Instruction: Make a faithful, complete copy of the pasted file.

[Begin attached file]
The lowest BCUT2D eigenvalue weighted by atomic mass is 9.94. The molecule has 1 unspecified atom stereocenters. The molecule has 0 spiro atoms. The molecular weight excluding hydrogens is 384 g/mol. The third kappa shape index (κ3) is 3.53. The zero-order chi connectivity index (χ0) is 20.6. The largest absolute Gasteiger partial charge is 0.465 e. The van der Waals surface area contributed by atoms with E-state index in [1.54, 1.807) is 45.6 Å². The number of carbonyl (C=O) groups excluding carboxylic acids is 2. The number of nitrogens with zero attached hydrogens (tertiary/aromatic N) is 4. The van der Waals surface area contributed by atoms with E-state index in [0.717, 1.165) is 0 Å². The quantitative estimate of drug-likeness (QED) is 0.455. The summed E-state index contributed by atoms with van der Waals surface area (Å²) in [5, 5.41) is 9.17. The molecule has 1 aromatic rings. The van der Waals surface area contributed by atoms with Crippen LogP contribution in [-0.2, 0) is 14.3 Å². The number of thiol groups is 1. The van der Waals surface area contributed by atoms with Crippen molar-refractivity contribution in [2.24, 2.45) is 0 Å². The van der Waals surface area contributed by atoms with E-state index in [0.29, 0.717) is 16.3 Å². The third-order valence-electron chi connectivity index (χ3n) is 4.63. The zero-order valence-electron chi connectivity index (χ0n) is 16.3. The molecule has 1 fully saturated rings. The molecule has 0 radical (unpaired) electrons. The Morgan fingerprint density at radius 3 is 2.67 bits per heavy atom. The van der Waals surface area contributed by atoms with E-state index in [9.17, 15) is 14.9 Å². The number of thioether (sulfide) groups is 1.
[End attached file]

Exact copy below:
The lowest BCUT2D eigenvalue weighted by atomic mass is 9.94. The molecule has 1 unspecified atom stereocenters. The molecule has 0 spiro atoms. The molecular weight excluding hydrogens is 384 g/mol. The third kappa shape index (κ3) is 3.53. The zero-order chi connectivity index (χ0) is 20.6. The largest absolute Gasteiger partial charge is 0.465 e. The van der Waals surface area contributed by atoms with E-state index in [1.54, 1.807) is 45.6 Å². The number of carbonyl (C=O) groups excluding carboxylic acids is 2. The number of nitrogens with zero attached hydrogens (tertiary/aromatic N) is 4. The van der Waals surface area contributed by atoms with E-state index in [0.717, 1.165) is 0 Å². The quantitative estimate of drug-likeness (QED) is 0.455. The summed E-state index contributed by atoms with van der Waals surface area (Å²) in [5, 5.41) is 9.17. The molecule has 1 aromatic rings. The van der Waals surface area contributed by atoms with Crippen LogP contribution in [-0.2, 0) is 14.3 Å². The number of thiol groups is 1. The van der Waals surface area contributed by atoms with Crippen molar-refractivity contribution in [2.24, 2.45) is 0 Å². The van der Waals surface area contributed by atoms with E-state index in [0.29, 0.717) is 16.3 Å². The third-order valence-electron chi connectivity index (χ3n) is 4.63. The zero-order valence-electron chi connectivity index (χ0n) is 16.3. The molecule has 1 fully saturated rings. The molecule has 0 radical (unpaired) electrons. The Morgan fingerprint density at radius 3 is 2.67 bits per heavy atom. The van der Waals surface area contributed by atoms with E-state index in [9.17, 15) is 14.9 Å². The number of thioether (sulfide) groups is 1.